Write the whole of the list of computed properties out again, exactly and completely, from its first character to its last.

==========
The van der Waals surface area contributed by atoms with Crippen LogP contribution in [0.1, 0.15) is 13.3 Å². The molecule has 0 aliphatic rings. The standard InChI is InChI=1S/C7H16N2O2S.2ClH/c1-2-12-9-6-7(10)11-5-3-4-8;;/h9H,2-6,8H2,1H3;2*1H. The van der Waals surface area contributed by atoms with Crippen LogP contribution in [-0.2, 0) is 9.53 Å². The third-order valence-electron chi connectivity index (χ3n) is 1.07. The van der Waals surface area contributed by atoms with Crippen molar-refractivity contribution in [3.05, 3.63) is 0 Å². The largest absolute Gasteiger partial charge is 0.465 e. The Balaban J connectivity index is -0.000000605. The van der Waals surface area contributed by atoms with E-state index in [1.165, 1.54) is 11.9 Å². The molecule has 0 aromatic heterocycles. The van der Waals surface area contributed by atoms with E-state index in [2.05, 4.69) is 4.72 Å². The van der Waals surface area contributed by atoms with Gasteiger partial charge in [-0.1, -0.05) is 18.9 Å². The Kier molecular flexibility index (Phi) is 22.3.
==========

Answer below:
The van der Waals surface area contributed by atoms with Crippen LogP contribution in [0.1, 0.15) is 13.3 Å². The molecule has 0 aliphatic rings. The standard InChI is InChI=1S/C7H16N2O2S.2ClH/c1-2-12-9-6-7(10)11-5-3-4-8;;/h9H,2-6,8H2,1H3;2*1H. The van der Waals surface area contributed by atoms with Crippen LogP contribution in [-0.2, 0) is 9.53 Å². The third-order valence-electron chi connectivity index (χ3n) is 1.07. The van der Waals surface area contributed by atoms with Crippen molar-refractivity contribution in [3.05, 3.63) is 0 Å². The largest absolute Gasteiger partial charge is 0.465 e. The Balaban J connectivity index is -0.000000605. The van der Waals surface area contributed by atoms with E-state index in [1.165, 1.54) is 11.9 Å². The molecule has 0 aromatic heterocycles. The van der Waals surface area contributed by atoms with E-state index in [2.05, 4.69) is 4.72 Å². The van der Waals surface area contributed by atoms with Gasteiger partial charge in [-0.1, -0.05) is 18.9 Å². The Kier molecular flexibility index (Phi) is 22.3.